After reading the book, I agree with some points that the author makes; however, I feel that the book goes to extreme levels to leave a negative mark on the youth. Stating that the youth is fairly narcissistic, is a truly accurate statement. Working within the classroom has allowed me to see that, as a teacher, many of my students do have an attitude of carelessness. From my perspective, I feel this change has occurred because a lot of youth lack clear supervision and leadership from home. Schools can try to teach; however, students are most impacted by their own family members. Parents need to set high expectations, as not to deviate to a level where they feel they need to be friends with their kids; rather instead do what is best for his or her child’s future. Every child deserves the right to value education and actively seek out knowledge from the past and present to make him or her better citizens. As parents, teachers, schools, and community members we all need to work together to teach children to value all education, not just technology education in order to be a complete educated being.
Wednesday, January 5, 2011
Reflection – “The Dumbest Generation”
As a skeptic of technology as a better way to educate, I found myself nodding in agreement with much of this book. Do I think things are as bad as the author Mark Baurlein thinks? Probably not.
I am worried, not about the vast number of hours spent on the internet, but the things that aren’t being done while we mindlessly check our Facebook for the 30th time of the day (or 300th?) The social universe that we spend so much time on, has reached such a level of importance that the good things that can be done on the internet (research, drill and practice) are not done well, if at all.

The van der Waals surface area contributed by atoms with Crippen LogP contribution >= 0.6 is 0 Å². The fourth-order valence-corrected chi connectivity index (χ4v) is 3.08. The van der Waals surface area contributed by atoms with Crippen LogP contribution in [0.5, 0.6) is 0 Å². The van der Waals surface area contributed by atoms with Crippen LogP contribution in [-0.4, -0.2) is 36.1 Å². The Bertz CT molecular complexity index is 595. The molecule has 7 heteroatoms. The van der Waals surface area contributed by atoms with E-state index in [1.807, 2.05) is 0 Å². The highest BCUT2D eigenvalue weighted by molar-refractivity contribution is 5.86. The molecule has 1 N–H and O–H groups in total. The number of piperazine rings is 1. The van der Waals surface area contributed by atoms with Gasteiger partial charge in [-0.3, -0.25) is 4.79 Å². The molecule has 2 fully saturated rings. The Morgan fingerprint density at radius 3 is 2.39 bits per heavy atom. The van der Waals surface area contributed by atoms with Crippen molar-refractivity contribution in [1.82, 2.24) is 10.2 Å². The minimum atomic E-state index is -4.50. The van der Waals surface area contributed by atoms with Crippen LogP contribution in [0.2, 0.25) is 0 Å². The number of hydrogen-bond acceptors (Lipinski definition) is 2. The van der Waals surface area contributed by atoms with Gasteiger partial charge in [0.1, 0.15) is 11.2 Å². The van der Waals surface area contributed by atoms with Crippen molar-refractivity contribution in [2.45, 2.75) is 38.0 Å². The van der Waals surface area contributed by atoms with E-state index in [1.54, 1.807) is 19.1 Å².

I think Mr. Bauerlein has done effectively what he claims our current group of scholars are not doing; making strong decisions about facts that he has carefully researched. The book is full of references to research (maybe too full?) and the superlatives he uses in his conclusions are troubling to those who believe him word for word.
My daughter has a blog that is actually read by a relatively large group of friends. I find it informative, and fun, but wonder why it is on the internet for YOU to read. Our pages and pages of self-authored information about ourselves, proves Mr.Bauerlein’s point that we are narcissistic and should probably be reading more worthwhile authors.
One of the advantages of being old is that I’ve seen stupid things come and go. Popped collars, Bermuda shorts, the XFL football league, Michael Jordan playing baseball come to mind. I feel that I will outlive the digital age. I think teachers with a pulse and face-to-face conversation will be valued and we will use our computers for what they do best.
It’s a bit ironic that I’d be reporting that online learning is failing our students in an online class. Chapter Four of “The Dumbest Generation” cites a number of sources that point to this generalization.